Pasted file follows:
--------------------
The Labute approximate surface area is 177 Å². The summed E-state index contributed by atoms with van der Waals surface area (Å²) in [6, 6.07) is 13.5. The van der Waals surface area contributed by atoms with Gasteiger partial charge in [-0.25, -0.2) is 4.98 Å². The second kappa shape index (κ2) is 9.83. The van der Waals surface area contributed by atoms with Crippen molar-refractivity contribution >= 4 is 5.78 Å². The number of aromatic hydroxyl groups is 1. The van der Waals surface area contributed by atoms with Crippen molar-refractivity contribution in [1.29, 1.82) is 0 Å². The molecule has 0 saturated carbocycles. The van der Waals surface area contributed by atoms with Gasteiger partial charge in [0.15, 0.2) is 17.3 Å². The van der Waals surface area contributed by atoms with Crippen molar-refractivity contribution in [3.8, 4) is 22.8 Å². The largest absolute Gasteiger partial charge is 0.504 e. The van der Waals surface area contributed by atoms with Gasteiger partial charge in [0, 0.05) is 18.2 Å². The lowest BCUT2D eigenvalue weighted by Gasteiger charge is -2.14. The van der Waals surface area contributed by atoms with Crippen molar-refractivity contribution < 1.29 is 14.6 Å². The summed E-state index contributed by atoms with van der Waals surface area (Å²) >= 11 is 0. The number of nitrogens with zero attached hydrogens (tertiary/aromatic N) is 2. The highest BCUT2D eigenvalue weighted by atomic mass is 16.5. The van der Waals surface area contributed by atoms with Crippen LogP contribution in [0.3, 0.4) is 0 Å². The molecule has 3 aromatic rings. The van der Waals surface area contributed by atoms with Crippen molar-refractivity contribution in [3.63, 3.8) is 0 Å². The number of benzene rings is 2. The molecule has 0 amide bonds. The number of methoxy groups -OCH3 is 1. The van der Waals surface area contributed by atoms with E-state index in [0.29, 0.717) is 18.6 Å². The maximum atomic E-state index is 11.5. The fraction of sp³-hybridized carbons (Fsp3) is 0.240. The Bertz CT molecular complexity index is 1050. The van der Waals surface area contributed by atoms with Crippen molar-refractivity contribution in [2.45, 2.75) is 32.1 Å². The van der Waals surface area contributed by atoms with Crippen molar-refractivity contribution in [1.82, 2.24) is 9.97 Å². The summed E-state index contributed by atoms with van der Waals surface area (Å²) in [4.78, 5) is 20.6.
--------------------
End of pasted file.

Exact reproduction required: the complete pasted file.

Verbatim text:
The Labute approximate surface area is 177 Å². The summed E-state index contributed by atoms with van der Waals surface area (Å²) in [6, 6.07) is 13.5. The van der Waals surface area contributed by atoms with Gasteiger partial charge in [-0.25, -0.2) is 4.98 Å². The second kappa shape index (κ2) is 9.83. The van der Waals surface area contributed by atoms with Crippen molar-refractivity contribution >= 4 is 5.78 Å². The number of aromatic hydroxyl groups is 1. The van der Waals surface area contributed by atoms with Crippen molar-refractivity contribution in [1.29, 1.82) is 0 Å². The molecule has 0 saturated carbocycles. The van der Waals surface area contributed by atoms with Gasteiger partial charge in [0.15, 0.2) is 17.3 Å². The van der Waals surface area contributed by atoms with Crippen molar-refractivity contribution in [3.8, 4) is 22.8 Å². The largest absolute Gasteiger partial charge is 0.504 e. The van der Waals surface area contributed by atoms with Gasteiger partial charge in [0, 0.05) is 18.2 Å². The lowest BCUT2D eigenvalue weighted by Gasteiger charge is -2.14. The van der Waals surface area contributed by atoms with Crippen molar-refractivity contribution < 1.29 is 14.6 Å². The summed E-state index contributed by atoms with van der Waals surface area (Å²) >= 11 is 0. The number of nitrogens with zero attached hydrogens (tertiary/aromatic N) is 2. The highest BCUT2D eigenvalue weighted by atomic mass is 16.5. The van der Waals surface area contributed by atoms with Crippen LogP contribution in [0.3, 0.4) is 0 Å². The molecule has 3 aromatic rings. The van der Waals surface area contributed by atoms with Crippen molar-refractivity contribution in [3.63, 3.8) is 0 Å². The number of benzene rings is 2. The molecule has 0 amide bonds. The number of methoxy groups -OCH3 is 1. The van der Waals surface area contributed by atoms with E-state index in [0.29, 0.717) is 18.6 Å². The maximum atomic E-state index is 11.5. The fraction of sp³-hybridized carbons (Fsp3) is 0.240. The Bertz CT molecular complexity index is 1050. The van der Waals surface area contributed by atoms with Crippen molar-refractivity contribution in [2.45, 2.75) is 32.1 Å². The van der Waals surface area contributed by atoms with Crippen molar-refractivity contribution in [1.82, 2.24) is 9.97 Å². The summed E-state index contributed by atoms with van der Waals surface area (Å²) in [4.78, 5) is 20.6.